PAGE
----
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From Jeremy Boynes <>
Subject Re: Geronimo Policy and effect on community
Date Sun, 16 Nov 2003 20:49:20 GMT
Vic, in response to one of your questions.

Vic Cekvenich wrote:

> 2. Just so we are using the right dictionary and are on the same page, 
> lets define a certain word in a hypothetical made up scenario.
> Lets say that that a commercially license product was refactored (it 
> could be any, but lets say JSF) lets say the vendor did not file a 
> patent on the design and that design was openly documented. Let's that 
> there was some legal loophole that would allow for refactoring.
> The process takes was to put the files in a modern IDE (it could be any, 
> but lets say InteliJ) refactor the package names, refactor the method 
> names, refactor the properties names (String), and then change the TLDs 
> to map the new packages/names. (These powerful refactoring tools only 
> become available quite recently; people that have been using Vi type 
> editors would be surprised at the power and ease)
> All the package names are renamed different, method names are different, 
> string names are different (A reasonable coder could do this to a 
> package of JSF size well within an hour work). The code would be 
> similar, since there are only so many GoF and other design patters, and 
> the JSF TcK and API are well documented so requirements are same in the 
> original RI JSF and the legally refactored JSF.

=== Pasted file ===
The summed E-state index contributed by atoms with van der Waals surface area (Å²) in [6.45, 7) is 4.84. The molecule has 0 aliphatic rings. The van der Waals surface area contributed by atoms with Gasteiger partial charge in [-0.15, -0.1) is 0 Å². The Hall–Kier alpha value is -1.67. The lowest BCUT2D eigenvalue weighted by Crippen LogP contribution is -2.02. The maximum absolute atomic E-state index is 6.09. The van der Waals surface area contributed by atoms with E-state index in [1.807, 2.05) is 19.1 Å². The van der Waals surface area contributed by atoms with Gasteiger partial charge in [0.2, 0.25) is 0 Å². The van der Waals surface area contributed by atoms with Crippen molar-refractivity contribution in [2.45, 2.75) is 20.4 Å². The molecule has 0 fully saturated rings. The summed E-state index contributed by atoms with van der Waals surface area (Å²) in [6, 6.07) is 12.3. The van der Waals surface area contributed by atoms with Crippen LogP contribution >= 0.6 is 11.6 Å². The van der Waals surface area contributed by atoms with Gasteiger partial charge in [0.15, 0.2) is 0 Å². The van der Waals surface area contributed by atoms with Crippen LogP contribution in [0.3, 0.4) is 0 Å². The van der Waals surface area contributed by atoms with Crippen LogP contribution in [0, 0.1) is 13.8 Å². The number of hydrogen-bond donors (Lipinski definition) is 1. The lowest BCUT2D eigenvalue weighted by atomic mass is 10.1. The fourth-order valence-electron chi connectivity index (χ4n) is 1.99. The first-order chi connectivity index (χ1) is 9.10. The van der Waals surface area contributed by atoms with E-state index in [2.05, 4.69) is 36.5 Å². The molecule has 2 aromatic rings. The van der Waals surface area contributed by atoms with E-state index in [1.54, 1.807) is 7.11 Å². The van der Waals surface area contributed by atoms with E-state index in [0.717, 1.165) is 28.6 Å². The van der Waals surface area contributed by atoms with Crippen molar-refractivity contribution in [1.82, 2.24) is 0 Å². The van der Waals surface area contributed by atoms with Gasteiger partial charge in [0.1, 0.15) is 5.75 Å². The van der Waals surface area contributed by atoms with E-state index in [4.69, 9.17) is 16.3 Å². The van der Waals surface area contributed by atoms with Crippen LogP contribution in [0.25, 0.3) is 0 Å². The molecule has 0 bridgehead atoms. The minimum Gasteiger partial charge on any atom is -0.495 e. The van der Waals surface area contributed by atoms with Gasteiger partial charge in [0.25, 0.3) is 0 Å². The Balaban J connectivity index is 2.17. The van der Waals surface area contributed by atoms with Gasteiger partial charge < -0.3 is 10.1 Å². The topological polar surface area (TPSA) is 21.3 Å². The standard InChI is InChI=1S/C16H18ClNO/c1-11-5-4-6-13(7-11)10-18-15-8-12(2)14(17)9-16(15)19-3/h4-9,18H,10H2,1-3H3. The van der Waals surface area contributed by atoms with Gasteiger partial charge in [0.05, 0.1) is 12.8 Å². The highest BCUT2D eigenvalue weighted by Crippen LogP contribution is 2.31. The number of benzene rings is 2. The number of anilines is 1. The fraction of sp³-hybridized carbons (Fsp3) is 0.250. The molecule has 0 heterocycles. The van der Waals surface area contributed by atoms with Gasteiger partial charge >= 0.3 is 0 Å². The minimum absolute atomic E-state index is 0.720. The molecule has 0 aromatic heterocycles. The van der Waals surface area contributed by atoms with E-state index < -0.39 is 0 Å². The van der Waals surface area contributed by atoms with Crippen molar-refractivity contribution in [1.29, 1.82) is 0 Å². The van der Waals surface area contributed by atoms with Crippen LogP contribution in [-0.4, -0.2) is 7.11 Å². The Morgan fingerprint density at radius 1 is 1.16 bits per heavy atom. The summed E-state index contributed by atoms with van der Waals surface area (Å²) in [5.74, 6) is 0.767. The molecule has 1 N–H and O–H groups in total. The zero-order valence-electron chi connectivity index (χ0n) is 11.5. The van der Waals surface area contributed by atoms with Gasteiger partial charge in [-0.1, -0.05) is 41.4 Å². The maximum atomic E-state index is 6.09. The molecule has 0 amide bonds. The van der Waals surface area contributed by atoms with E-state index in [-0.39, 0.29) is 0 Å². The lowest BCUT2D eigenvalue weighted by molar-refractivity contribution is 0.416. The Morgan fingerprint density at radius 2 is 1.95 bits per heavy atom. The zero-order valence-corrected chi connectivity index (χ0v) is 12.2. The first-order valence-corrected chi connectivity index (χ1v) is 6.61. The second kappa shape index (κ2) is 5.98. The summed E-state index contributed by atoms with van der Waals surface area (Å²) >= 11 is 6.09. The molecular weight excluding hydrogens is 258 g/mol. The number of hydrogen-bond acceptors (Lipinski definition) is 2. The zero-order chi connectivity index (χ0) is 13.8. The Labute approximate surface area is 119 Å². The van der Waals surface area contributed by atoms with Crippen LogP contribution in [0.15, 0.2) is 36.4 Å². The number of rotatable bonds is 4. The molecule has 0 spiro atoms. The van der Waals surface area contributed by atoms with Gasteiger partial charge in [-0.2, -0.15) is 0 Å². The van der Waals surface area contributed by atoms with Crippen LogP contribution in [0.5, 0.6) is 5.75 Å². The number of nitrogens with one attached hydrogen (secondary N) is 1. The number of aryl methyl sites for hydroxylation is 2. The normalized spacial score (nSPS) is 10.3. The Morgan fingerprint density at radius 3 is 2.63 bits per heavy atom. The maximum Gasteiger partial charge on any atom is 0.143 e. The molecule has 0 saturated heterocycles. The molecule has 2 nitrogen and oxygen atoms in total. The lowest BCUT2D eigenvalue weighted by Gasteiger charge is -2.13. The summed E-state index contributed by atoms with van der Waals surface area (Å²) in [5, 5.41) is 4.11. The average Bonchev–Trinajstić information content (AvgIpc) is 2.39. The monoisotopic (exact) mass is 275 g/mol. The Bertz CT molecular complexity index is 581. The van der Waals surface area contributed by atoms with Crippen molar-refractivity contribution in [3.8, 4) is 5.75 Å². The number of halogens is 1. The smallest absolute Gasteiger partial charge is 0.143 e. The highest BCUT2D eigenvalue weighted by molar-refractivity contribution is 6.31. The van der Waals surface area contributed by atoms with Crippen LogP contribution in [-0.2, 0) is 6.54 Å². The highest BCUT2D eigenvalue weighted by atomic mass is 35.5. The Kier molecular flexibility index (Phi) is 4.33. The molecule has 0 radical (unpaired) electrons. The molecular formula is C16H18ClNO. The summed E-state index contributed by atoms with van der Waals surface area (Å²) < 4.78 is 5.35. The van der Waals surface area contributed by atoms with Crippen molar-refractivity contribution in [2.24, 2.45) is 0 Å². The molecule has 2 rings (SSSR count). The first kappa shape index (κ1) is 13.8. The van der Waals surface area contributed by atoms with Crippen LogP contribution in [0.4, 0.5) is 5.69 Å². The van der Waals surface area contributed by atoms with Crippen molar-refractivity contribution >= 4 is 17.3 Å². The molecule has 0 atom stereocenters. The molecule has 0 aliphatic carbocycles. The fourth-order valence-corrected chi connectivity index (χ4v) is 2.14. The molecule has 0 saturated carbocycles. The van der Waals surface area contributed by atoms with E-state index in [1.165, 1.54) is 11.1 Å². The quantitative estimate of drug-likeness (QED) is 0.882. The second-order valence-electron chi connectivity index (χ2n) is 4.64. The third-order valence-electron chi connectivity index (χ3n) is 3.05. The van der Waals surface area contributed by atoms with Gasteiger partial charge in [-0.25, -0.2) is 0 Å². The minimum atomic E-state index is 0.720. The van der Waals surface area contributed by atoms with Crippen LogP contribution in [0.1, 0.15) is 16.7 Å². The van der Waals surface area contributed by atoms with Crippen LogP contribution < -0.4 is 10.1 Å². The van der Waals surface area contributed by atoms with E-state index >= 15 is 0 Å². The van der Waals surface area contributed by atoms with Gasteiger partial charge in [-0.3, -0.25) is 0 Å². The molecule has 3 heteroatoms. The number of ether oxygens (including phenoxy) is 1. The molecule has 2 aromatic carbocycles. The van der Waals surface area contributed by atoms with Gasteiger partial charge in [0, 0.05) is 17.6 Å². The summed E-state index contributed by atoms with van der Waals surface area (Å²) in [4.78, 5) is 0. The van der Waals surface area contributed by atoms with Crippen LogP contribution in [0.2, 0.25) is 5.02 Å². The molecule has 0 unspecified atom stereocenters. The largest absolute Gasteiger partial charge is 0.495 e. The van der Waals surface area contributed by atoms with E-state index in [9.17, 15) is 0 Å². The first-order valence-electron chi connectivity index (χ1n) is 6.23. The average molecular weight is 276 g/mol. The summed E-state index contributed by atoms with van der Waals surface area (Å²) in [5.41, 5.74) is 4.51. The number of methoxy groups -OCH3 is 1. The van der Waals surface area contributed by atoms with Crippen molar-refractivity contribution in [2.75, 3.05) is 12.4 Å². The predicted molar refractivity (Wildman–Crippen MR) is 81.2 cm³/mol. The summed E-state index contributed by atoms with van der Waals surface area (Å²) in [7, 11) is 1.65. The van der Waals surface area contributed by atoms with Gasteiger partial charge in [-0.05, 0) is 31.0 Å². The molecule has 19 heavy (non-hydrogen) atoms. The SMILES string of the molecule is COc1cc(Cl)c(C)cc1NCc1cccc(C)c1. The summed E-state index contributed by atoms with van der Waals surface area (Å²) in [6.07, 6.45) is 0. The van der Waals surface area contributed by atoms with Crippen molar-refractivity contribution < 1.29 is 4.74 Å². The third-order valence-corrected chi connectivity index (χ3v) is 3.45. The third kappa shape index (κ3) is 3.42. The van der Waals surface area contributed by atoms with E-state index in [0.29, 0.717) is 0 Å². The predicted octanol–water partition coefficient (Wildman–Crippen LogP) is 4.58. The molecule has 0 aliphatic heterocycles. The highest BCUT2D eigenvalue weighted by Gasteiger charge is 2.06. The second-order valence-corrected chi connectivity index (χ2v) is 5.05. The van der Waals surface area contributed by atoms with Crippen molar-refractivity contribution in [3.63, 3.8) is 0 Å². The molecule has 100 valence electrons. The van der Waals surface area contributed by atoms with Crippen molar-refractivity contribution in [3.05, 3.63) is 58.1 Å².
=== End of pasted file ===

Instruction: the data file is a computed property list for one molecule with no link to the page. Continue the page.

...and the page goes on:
> These people did not take time to design and write it from scratch via 
> independent means, but copied and changed some things, and I stated that 
> this was legal in this example. For example, plagiarism as I understand 
> it, is a verbatim copy, but it is not plagiarism to copy and then change 
> a few things.
> Q: Would PMC say that this is an example of being (legal, but) 
> un-ethical, to refactor a design as I outlined here?

I can't speak for the PMC, but as the person who "refactored" JBoss(tm) 
into Elba, I can speak to that.

First, let us talk of plagiarism, from plagiarize, defined by 
Merriam-Webster as "to steal and pass off (the ideas or words of 
another) as one's own : use (another's production) without crediting the 

Elba was a legitimate, LGPL licensed, freely available derivative of 
JBoss(tm). Its very home page stated it was a fork of JBoss(tm), 
clearing stating its source. All @author tags in the code were retained, 
acknowledging the contributions of all the people who had worked on the 
project. It should be clear to an impartial observer that credit was 
given to the source.

So why were all package names, classes, XML files and so forth renamed 
from JBoss(tm) to Elba? Simple, because JBoss(tm) is a registered 
trademark of Marc Fleury and he has stated that he will sue anyone who 
trys to use it. To quote his interview with eWeek: "If there's a new 
JBoss, if they fork it and call it JBoss I would sue them. There is only 
one version that we control.",4149,1123136,00.asp

By the way, he is right to do so - he must defend the mark. There is no 
doubt that this is a legal requirement, but whether it is ethical to 
trademark a community effort and then use that mark for commercial gain 
is an area I do not intend to discuss.


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